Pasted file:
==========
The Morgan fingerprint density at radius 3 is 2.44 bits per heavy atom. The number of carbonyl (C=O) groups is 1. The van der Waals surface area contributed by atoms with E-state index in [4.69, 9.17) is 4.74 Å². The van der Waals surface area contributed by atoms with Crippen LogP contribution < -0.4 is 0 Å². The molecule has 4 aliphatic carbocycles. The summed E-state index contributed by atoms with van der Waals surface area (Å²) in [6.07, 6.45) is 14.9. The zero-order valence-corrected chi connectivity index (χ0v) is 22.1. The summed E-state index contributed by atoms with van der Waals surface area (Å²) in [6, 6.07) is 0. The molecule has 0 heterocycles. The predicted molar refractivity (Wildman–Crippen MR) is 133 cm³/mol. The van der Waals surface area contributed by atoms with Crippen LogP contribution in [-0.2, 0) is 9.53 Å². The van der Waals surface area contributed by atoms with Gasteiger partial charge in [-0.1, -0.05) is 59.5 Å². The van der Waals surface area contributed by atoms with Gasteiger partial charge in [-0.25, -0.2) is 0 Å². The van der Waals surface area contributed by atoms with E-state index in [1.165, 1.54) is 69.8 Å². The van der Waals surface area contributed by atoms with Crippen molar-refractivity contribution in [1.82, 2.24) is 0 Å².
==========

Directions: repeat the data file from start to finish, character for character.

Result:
The Morgan fingerprint density at radius 3 is 2.44 bits per heavy atom. The number of carbonyl (C=O) groups is 1. The van der Waals surface area contributed by atoms with E-state index in [4.69, 9.17) is 4.74 Å². The van der Waals surface area contributed by atoms with Crippen LogP contribution < -0.4 is 0 Å². The molecule has 4 aliphatic carbocycles. The summed E-state index contributed by atoms with van der Waals surface area (Å²) in [6.07, 6.45) is 14.9. The zero-order valence-corrected chi connectivity index (χ0v) is 22.1. The summed E-state index contributed by atoms with van der Waals surface area (Å²) in [6, 6.07) is 0. The molecule has 0 heterocycles. The predicted molar refractivity (Wildman–Crippen MR) is 133 cm³/mol. The van der Waals surface area contributed by atoms with Crippen LogP contribution in [-0.2, 0) is 9.53 Å². The van der Waals surface area contributed by atoms with Gasteiger partial charge in [-0.1, -0.05) is 59.5 Å². The van der Waals surface area contributed by atoms with Gasteiger partial charge in [-0.25, -0.2) is 0 Å². The van der Waals surface area contributed by atoms with E-state index in [1.165, 1.54) is 69.8 Å². The van der Waals surface area contributed by atoms with Crippen molar-refractivity contribution in [1.82, 2.24) is 0 Å².